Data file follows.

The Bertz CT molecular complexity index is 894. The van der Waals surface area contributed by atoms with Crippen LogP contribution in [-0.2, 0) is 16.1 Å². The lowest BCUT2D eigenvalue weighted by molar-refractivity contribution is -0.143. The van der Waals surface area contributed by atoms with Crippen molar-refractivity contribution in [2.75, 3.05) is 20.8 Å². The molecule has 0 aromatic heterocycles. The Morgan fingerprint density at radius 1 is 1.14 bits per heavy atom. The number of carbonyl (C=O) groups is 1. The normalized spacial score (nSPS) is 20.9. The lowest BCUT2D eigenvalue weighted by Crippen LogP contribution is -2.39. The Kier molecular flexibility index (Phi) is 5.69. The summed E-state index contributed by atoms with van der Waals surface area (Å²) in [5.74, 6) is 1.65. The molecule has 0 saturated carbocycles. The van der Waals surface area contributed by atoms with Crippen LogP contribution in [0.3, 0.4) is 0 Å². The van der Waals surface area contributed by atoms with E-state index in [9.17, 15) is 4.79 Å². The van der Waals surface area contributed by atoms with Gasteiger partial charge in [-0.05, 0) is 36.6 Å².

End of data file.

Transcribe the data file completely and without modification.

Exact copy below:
The Bertz CT molecular complexity index is 894. The van der Waals surface area contributed by atoms with Crippen LogP contribution in [-0.2, 0) is 16.1 Å². The lowest BCUT2D eigenvalue weighted by molar-refractivity contribution is -0.143. The van der Waals surface area contributed by atoms with Crippen molar-refractivity contribution in [2.75, 3.05) is 20.8 Å². The molecule has 0 aromatic heterocycles. The Morgan fingerprint density at radius 1 is 1.14 bits per heavy atom. The number of carbonyl (C=O) groups is 1. The normalized spacial score (nSPS) is 20.9. The lowest BCUT2D eigenvalue weighted by Crippen LogP contribution is -2.39. The Kier molecular flexibility index (Phi) is 5.69. The summed E-state index contributed by atoms with van der Waals surface area (Å²) in [5.74, 6) is 1.65. The molecule has 0 saturated carbocycles. The van der Waals surface area contributed by atoms with Crippen LogP contribution in [0.3, 0.4) is 0 Å². The van der Waals surface area contributed by atoms with E-state index in [9.17, 15) is 4.79 Å². The van der Waals surface area contributed by atoms with Gasteiger partial charge in [-0.05, 0) is 36.6 Å².